Of course, in the post-September 11 world, the leading superpower has no choice but to remain assertive, and that includes rare instances when America has to act unilaterally and to use military force pre-emptively. The question is, under which circumstances and in the name of what? No responsible American president, as Senator Kerry acknowledged during the campaign, can surrender the right to do whatever is required to defend American security, even when the UN, NATO and other international bodies refuse to give consent. Realistically, other nations would not expect that much from us--even those who cherish their ability to use international law as a straightjacket on U.S. freedom of action.
As far as pre-emption is concerned, there is a growing consensus in the world that traditional notions of deterrence, appropriate against nation-states (which were in control of their territory and were vulnerable to massive retaliation in response to irresponsible behavior), simply cannot work in the age of sub-national terrorist coalitions and with the apocalyptic consequences of weapons of mass destruction increasingly available to non-state actors. The issue is not with pre-emption itself, but rather with the notion, now widespread in the world, that the United States may use pre-emption arbitrarily--not against genuine enemies threatening America, but against those whom the American political consensus at the moment decides to label as brutal and undemocratic. With their historic reluctance to have authority without the consent of the governed, Americans should be the first to understand why the rest of the world would not be prepared to surrender such overwhelming power to any one nation. After all, there is no such thing as a benign tyranny. The ability of one power to act freely without constraints, short of those it is willing to impose upon itself, would look like a tyranny even to those countries that, as a result of their democratic credentials, have little reason to fear American punishment themselves.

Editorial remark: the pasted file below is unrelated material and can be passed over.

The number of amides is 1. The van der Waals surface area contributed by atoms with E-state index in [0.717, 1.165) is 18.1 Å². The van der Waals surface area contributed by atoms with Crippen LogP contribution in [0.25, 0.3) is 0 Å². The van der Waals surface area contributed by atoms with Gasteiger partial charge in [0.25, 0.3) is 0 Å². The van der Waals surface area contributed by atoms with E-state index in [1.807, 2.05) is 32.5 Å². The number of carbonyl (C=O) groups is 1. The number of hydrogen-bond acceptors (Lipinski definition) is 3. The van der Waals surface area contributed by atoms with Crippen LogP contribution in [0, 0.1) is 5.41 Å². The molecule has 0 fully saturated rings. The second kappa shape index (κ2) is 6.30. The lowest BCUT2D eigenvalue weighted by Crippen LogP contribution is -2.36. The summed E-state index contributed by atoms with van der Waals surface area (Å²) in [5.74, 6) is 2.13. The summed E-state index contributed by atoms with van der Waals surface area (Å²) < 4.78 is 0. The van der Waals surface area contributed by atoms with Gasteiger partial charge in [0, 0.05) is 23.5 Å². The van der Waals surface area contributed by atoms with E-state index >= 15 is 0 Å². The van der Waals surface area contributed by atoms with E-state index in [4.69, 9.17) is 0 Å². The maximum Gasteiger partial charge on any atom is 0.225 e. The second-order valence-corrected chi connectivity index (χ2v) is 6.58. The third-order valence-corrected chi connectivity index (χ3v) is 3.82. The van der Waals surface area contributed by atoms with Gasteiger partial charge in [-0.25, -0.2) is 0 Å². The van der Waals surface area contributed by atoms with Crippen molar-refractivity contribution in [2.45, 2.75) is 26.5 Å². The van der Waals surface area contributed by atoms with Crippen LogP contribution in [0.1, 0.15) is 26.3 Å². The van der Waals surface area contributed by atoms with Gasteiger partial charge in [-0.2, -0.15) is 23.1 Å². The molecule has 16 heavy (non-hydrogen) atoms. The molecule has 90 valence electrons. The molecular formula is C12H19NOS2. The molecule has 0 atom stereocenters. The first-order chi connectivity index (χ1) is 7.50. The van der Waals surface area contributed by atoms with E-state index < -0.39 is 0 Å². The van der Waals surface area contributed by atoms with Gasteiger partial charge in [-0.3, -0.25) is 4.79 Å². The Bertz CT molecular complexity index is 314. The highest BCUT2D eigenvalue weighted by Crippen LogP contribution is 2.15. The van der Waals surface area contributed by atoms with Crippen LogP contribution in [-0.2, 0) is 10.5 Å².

The president of the United States proudly proclaims that he is a man of faith, and so were the American Founding Fathers. However, the genius of the American experiment was based on the fact that great ideals were combined with an equally great pragmatism and that strong belief in one's cause was also measured by a decent respect for the passions of others. That is what makes the neoconservative creed such a departure from the American political tradition. President Bush will enhance his legacy and do a lot of good for U.S. foreign policy effectiveness if he makes high-minded realism his foreign policy motto. Such high-minded realism should be based on five important principles.
First, the War on Terror should be made the true organizing principle of U.S. foreign policy. That does not mean neglecting other important preferences such as U.S. economic interests, environmental issues and human rights. But none of them should be pursued at the expense of the struggle against terror. After all, success or failure in the War on Terror could very well determine the fate of America.